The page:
(a) Dark-red patches containing clustered papules and localised lichenification on the back, marked as the site for biopsy (black arrow). (b) Multiple pustules on large erythemato-squamous patches on the soles, marked as the site for biopsy (black arrow). (c) Hyperkeratosis, parakeratosis, focal mild interspinous edema and inflammatory cells migration, few eosinophils and lymphocytes surrounding superficial dermal blood vessels and hair follicles, with infiltration of neutrophils and eosinophils in the infundibulum. (Haematoxylin & Eosin, 40x). (d) Hyperkeratosis, mild acanthosis, intraepidermal pustules with numerous neutrophils, perivascular eosinophils, and lymphocyte infiltration in the dermis below the pustules. (Haematoxylin & Eosin, 100x)
Figure 2:
Eczema Area and Severity Index (EASI) for truncal rash, and Palmoplantar Pustulosis Area and Severity Index (PPPASI) for palmoplantar lesions decreased significantly post baricitinib and increased again after sudden discontinuation. EASI and PPPASI decreased when barictinib was continued after relapse, and both remained unchanged when the dosage was gradually reduced after a marked improvement in skin lesions.
Figure 3:
(a) Resolution of the truncal lesions. (b) Resolution of plantar lesions.

Palmoplantar pustulosis (PPP) is a chronic pustular dermatitis facilitated by T helper 1 (Th 1) cytokine production. AD is a persistent inflammatory skin disease; its acute phase is mainly mediated by Th2, and the Th2-Th1 switch promotes disease chronicity.1 PPP and AD were once considered two opposite poles of the Th cell-mediated inflammation. The Th1/Th2 imbalance maybe the main immunological mechanism underlying PPP and AD.2

The patient’s diagnosis of AD was clear. However, plantar lesions must be distinguished from palmoplantar pustular psoriasis (PPPP). Yamamoto considered PPP to be a distinct entity from PPPP.3 PPPP presents as well-circumscribed keratotic erythematous plaques with few pustules, not confined to the palms and soles. The dorsal surfaces of the hands and feet may also be involved, and patients usually develop plaque psoriasis elsewhere. Our patient was characterised by multiple sterile pustules over an erythematous and oedematous background on the soles, with no psoriasis-like lesions elsewhere on the body and no family history of psoriasis. Therefore, a diagnosis of PPP was made.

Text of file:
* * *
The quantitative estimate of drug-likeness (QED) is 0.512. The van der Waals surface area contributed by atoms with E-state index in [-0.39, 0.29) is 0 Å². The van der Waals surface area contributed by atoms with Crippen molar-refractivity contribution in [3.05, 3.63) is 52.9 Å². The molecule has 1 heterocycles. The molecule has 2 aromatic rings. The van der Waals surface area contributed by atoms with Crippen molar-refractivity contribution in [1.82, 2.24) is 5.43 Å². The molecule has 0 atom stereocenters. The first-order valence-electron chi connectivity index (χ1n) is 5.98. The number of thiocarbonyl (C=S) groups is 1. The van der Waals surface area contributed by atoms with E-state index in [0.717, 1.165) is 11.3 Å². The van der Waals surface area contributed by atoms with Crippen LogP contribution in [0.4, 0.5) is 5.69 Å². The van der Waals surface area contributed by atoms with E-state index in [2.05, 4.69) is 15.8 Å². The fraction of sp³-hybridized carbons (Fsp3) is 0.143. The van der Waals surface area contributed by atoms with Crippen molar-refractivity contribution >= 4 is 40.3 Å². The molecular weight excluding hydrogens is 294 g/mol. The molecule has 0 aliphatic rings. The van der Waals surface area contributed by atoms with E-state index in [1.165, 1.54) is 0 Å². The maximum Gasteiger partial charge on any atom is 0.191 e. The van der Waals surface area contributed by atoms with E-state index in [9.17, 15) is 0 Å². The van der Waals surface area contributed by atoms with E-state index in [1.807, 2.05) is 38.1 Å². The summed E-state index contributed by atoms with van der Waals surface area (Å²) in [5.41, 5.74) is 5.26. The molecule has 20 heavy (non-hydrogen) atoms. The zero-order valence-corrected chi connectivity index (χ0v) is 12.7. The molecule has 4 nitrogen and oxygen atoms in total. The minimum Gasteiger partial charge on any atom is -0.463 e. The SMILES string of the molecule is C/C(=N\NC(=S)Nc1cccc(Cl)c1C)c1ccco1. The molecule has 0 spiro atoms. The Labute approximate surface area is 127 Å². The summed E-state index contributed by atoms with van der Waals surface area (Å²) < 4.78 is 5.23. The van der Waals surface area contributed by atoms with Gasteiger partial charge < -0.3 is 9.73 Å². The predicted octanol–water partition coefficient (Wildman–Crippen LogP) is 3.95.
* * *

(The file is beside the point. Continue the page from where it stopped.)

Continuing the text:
Traditional treatments have undesirable side effects, and biologics targeting specific cytokines are used to treat only one disease. Baricitinib, an oral Janus kinase (JAK) inhibitor, effectively targets JAK1 and JAK2, inhibiting downstream cytokine production and Th-cell differentiation by impeding the JAK-STAT signalling pathway. The course of our patient hints at a rapid response and long term efficacy of baricitinib in treating PPP and AD, but its dose must be reduced gradually. This is consistent with the findings from phase II4, phase III5 trials and a long-term double-blind extension study6 of baricitinib in the treatment of AD. Currently, there have been no reports of the use of baricitinib in the treatment of PPP. However, Koumaki et al.7 have previously reported palmoplantar pustulosis eruption caused by baricitinib. Our study is distinct from the former and contributes to further exploration of the pathways involved in the effect of baricitinib on PPP. In conclusion, baricitinib could be a novel alternative for patients suffering from PPP with AD.

Declaration of patient consent

The authors certify that they have obtained all appropriate patient consent.

Financial support and sponsorship

Nil.

Conflicts of interest

There are no conflicts of interest.

Use of artificial intelligence (AI)-assisted technology for manuscript preparation

The authors confirm that there was no use of artificial intelligence (AI)-assisted technology for assisting in the writing or editing of the manuscript, and no images were manipulated using AI.

References